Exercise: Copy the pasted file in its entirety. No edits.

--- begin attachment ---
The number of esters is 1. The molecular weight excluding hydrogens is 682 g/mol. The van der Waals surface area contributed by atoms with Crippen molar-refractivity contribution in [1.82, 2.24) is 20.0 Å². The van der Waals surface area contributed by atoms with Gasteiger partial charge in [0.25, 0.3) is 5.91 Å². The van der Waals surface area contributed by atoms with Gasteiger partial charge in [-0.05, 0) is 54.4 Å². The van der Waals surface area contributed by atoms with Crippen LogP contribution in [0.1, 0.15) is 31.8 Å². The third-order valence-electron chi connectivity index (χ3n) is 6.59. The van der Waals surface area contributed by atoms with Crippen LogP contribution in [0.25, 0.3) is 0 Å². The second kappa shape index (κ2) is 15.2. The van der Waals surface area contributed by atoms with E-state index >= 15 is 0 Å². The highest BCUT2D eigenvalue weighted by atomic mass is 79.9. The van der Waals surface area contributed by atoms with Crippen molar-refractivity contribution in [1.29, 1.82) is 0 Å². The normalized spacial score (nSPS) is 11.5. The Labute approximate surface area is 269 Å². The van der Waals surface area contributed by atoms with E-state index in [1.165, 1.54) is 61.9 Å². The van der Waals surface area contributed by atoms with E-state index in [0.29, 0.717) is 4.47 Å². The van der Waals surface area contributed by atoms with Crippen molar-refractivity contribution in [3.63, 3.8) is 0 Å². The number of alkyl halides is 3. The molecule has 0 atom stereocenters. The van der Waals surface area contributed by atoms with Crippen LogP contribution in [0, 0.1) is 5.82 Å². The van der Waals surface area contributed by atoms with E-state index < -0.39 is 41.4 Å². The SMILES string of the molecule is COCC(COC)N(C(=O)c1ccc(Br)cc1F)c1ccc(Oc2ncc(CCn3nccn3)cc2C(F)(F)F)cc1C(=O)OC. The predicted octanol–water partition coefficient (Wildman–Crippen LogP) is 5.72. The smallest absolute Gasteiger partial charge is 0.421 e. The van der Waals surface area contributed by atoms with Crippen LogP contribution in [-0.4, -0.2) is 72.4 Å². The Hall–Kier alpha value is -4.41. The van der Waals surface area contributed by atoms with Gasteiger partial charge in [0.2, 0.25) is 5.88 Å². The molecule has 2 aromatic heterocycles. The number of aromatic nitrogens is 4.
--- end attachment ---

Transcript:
The number of esters is 1. The molecular weight excluding hydrogens is 682 g/mol. The van der Waals surface area contributed by atoms with Crippen molar-refractivity contribution in [1.82, 2.24) is 20.0 Å². The van der Waals surface area contributed by atoms with Gasteiger partial charge in [0.25, 0.3) is 5.91 Å². The van der Waals surface area contributed by atoms with Gasteiger partial charge in [-0.05, 0) is 54.4 Å². The van der Waals surface area contributed by atoms with Crippen LogP contribution in [0.1, 0.15) is 31.8 Å². The third-order valence-electron chi connectivity index (χ3n) is 6.59. The van der Waals surface area contributed by atoms with Crippen LogP contribution in [0.25, 0.3) is 0 Å². The second kappa shape index (κ2) is 15.2. The van der Waals surface area contributed by atoms with E-state index >= 15 is 0 Å². The highest BCUT2D eigenvalue weighted by atomic mass is 79.9. The van der Waals surface area contributed by atoms with Crippen molar-refractivity contribution in [1.29, 1.82) is 0 Å². The normalized spacial score (nSPS) is 11.5. The Labute approximate surface area is 269 Å². The van der Waals surface area contributed by atoms with E-state index in [1.165, 1.54) is 61.9 Å². The van der Waals surface area contributed by atoms with E-state index in [0.29, 0.717) is 4.47 Å². The van der Waals surface area contributed by atoms with Crippen molar-refractivity contribution in [3.63, 3.8) is 0 Å². The number of alkyl halides is 3. The molecule has 0 atom stereocenters. The van der Waals surface area contributed by atoms with Crippen LogP contribution in [0, 0.1) is 5.82 Å². The van der Waals surface area contributed by atoms with E-state index < -0.39 is 41.4 Å². The SMILES string of the molecule is COCC(COC)N(C(=O)c1ccc(Br)cc1F)c1ccc(Oc2ncc(CCn3nccn3)cc2C(F)(F)F)cc1C(=O)OC. The predicted octanol–water partition coefficient (Wildman–Crippen LogP) is 5.72. The smallest absolute Gasteiger partial charge is 0.421 e. The van der Waals surface area contributed by atoms with Crippen LogP contribution in [-0.4, -0.2) is 72.4 Å². The Hall–Kier alpha value is -4.41. The van der Waals surface area contributed by atoms with Gasteiger partial charge in [0.2, 0.25) is 5.88 Å². The molecule has 2 aromatic heterocycles. The number of aromatic nitrogens is 4.